everyone sitting at the table and everyone who
receives the plan
Educational Practices that Support Diversity
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Responsive Instructional Practices
Clearly defined standards - not standardization
Integrated approaches to curricular content
Instruction delivered to capitalize on different
ways of learning
• Teaching for thinking, problem solving, and
understanding
• Assessment integrally connected to teaching and
learning
Strategies to Accommodate Specific Barriers to
Learning
• Explicit instruction about “how to learn”
• Curricular modification and accommodation
• Planning for the full range of learners at the design point of
instruction to minimize “retrofitting”
• Linking instruction to real situations to expand the concept of
classroom, curriculum, and community
Educational practices that support
diversity
• Responsive Instructional Practices
– Clearly defined standards - not standardization
– Integrated approaches to curricular content
– Instruction delivered to capitalize on different ways
of learning
– Teaching for thinking, problem solving, and learning
– Assessment integrally connected to teaching an
learning
Consider deep policy and practice
implications of IDEA provisions
• IDEA essentially means that special education is a
service not a place
• It is becoming less acceptable to find alternative
placements for students - even for parts of the day
• All providers are expected to be knowledgeable in
dealing with learning difficulties
• Providers are expected to find a way to change the
system to meet the needs of the students, as opposed
to figuring out where to put the students that don’t fit the
system
Consider the meaning of “Curriculum”
• We need to look at the “Big Picture”
– Declarative knowledge, Procedural Knowledge,
Conditional Knowledge
– Make decisions about what makes up the curriculum what are the essential knowledges that students need
before they can leave school (SCANS Report, etc…)
– Do all students need to experience the same
curriculum? Could they, even if we wanted them to?
Challenge traditional notions of “disability”
• Students that are labeled as disabled tend to be
those that do not fit in the traditional notion of
instruction and achievement
• If we change those notions, we change who is
disabled
• If we expect classrooms to meet all learning styles
and teach what it means to be intelligent or gifted we
almost eliminate “disabled”
Focus on collaboration and crafting
instructionally relevant IEPs
• Partnerships between stakeholders
• All stakeholders must understand the nature
of the work - standards and how to achieve
them
• All stakeholders must see education as a
flexible service that recognizes individual
differences and is designed to accommodate
Make general education “special”
• Inclusion:
– Getting general education teachers to act like special
education teachers
• Individualized educational plans
– Assess needs and design instruction accordingly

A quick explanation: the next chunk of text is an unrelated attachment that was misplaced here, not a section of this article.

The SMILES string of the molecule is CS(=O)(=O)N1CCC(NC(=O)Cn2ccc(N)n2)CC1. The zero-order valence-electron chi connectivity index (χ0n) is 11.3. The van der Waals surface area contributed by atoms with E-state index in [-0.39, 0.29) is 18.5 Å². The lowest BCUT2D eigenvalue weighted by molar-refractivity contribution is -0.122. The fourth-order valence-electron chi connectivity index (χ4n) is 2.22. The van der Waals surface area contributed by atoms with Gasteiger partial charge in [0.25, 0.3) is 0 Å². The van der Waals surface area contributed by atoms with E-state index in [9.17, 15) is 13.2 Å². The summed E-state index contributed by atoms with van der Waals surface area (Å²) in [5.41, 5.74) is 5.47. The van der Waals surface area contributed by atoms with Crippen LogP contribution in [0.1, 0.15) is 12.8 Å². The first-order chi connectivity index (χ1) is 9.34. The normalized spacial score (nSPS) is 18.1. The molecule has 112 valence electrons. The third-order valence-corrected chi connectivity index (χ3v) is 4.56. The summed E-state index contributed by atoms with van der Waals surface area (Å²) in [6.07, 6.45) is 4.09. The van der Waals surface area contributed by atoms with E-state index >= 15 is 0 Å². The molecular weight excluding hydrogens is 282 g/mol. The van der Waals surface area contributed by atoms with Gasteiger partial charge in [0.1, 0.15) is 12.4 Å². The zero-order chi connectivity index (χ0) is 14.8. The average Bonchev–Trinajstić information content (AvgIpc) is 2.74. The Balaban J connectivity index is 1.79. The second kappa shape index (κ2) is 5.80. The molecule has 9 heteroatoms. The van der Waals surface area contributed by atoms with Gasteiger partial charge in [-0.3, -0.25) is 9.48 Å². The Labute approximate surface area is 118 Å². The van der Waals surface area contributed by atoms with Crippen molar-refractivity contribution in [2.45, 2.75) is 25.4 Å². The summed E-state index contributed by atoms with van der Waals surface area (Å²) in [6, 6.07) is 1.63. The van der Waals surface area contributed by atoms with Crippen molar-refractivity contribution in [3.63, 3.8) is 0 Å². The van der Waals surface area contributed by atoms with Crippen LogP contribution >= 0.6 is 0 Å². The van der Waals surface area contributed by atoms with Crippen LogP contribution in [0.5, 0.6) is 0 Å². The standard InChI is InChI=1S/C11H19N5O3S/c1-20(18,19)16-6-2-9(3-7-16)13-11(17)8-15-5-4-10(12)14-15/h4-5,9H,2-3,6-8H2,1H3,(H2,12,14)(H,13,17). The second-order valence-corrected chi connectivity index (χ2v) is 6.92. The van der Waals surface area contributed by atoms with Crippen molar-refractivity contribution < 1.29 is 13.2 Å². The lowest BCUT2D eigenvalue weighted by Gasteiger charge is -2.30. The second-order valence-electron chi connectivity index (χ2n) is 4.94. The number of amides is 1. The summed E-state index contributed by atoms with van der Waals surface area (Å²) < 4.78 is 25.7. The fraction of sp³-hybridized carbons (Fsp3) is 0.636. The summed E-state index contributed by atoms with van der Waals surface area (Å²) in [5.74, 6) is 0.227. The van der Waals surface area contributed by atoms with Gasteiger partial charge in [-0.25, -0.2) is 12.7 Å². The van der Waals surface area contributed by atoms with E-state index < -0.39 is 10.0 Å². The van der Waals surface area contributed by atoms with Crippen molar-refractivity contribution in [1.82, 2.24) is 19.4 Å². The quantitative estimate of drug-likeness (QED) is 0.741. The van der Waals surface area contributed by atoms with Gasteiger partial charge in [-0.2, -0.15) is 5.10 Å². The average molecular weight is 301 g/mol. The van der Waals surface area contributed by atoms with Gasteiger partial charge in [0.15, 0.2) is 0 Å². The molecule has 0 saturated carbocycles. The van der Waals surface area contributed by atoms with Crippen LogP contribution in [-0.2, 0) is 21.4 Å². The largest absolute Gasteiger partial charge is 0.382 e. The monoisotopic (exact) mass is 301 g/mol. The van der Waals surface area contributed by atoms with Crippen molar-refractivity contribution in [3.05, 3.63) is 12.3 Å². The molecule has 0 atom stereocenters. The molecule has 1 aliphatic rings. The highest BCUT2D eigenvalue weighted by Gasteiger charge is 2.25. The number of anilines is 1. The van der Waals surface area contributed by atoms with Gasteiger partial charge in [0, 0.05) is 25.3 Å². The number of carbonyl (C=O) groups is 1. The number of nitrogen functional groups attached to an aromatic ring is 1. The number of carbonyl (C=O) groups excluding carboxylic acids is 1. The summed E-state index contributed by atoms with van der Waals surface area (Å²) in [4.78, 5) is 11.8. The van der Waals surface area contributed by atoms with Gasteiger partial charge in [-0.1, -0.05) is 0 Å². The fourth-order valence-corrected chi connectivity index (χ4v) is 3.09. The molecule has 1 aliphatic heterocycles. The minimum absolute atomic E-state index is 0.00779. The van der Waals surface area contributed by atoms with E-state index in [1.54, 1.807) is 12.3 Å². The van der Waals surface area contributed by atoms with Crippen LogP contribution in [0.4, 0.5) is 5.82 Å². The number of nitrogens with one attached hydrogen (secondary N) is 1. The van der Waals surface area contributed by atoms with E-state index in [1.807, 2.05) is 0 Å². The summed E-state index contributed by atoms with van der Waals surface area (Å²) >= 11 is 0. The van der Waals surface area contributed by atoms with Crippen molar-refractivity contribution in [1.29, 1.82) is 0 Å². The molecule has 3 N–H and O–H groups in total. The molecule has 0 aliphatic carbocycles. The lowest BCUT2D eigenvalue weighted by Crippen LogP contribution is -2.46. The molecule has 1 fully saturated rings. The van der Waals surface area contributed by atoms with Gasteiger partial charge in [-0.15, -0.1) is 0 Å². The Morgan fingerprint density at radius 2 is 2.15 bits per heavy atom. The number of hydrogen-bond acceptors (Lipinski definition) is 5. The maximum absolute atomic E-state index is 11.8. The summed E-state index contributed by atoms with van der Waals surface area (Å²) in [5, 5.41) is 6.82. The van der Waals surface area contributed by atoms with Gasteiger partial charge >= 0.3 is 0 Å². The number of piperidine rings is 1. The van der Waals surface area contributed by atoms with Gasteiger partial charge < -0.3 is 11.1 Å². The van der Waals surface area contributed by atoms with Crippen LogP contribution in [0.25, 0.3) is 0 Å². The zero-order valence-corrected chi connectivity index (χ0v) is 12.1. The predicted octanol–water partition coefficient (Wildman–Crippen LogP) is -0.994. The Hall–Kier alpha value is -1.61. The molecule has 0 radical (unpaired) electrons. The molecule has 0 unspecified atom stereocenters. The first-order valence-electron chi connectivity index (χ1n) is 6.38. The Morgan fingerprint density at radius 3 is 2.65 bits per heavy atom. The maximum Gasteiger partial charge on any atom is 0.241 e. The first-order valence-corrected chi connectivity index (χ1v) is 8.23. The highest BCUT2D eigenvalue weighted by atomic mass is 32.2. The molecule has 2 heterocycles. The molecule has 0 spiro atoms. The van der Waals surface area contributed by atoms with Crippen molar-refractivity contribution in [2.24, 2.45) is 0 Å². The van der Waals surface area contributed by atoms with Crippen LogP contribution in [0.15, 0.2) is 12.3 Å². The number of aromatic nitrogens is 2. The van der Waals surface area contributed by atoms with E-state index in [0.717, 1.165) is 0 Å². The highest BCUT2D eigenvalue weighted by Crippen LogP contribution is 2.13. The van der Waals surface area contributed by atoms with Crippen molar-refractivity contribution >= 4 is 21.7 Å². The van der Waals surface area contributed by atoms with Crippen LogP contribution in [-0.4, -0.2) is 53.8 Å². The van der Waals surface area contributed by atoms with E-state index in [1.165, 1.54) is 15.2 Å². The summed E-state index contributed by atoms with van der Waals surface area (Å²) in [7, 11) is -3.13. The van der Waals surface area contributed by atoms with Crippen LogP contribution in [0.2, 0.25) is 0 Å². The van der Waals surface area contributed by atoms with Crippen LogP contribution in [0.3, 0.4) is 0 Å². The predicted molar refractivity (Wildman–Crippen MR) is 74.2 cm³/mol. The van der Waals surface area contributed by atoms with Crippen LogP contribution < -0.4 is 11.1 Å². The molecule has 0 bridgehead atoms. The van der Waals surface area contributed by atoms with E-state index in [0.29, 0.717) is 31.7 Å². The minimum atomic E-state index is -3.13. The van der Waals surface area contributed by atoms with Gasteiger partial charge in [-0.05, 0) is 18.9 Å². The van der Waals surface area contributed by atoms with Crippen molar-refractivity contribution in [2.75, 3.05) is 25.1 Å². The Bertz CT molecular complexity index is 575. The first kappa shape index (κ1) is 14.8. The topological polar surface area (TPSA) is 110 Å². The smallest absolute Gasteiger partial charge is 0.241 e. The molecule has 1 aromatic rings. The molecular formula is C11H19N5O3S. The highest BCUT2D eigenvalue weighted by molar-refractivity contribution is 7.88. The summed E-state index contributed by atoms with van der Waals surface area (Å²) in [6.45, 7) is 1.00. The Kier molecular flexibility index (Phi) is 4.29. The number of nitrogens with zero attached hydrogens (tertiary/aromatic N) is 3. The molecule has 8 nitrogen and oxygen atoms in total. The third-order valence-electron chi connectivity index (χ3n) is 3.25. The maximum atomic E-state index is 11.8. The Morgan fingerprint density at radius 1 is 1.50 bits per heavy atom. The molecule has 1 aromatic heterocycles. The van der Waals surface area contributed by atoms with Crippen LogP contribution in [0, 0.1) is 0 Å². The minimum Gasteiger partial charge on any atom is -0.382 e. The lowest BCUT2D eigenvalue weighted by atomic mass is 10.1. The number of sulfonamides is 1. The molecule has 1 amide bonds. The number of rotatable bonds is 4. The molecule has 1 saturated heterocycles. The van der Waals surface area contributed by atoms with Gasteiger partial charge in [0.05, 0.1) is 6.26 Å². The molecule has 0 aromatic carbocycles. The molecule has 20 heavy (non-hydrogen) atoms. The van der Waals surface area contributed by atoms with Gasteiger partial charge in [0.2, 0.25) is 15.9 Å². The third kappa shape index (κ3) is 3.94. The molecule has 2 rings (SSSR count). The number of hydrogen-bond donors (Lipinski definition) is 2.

• Regular education teachers are teachers of all students
– They are responsible for and expected to modify their
instruction and curriculum to meet the needs of all learners
Clearly defined standards - not standardization
• Rather than demand all students know the same things, an
impossibility, demand standards of performance
• Standards are not “more things to know” (declarative knowledge),
but defining what acceptable standards of performance are and
clearly communicating them
• Demystify Success - to many students, success is random
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Performance assessments
Rubrics
Models
Explicit Instruction
Integrated approaches to curricular
content
• Making content more relevant and authentic
– The content students come into contact with in the
real world is not segmented into “subject areas”
– Complex problems with value to real audiences
and multiple solution paths engage students and
teach real skills and knowledge
• Finding connections in the curriculum
• Finding the curriculum in the community
Instruction delivered to capitalize on different
ways of learning
• Differences in learning are strengths
– Unit and lesson design models that take advantage
of differences (4MAT, Differentiation, Understanding
by Design)
– Include all students in the design
– Each student has a time to shine and a time to
stretch
Teaching for thinking, problem solving,
and learning
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Performance Assessment
Multiple Solution Paths
Critical Thinking Standards
Being explicit about what “Intelligence” is and
what “Gifted” looks/sounds like
• All students can learn gifted behavior
Assessment integrally connected to
teaching and learning
• Not teaching to the test, the teaching is the test Formative assessment increases in importance
• All assessment has one purpose - to increase the
performance of the learner
• How does the learner benefit from the assessment
results?
• All assessment teach, do they teach what we
intend?
Strategies to accommodate specific barriers to
learning
– Explicit instruction about “how to learn”
– Curricular modification and accommodation
– Planning for the full range of learners at the design
point of instruction rather than “retro-fitting”
– Linking instruction to real situations to expand the
concept of classroom, curriculum, and community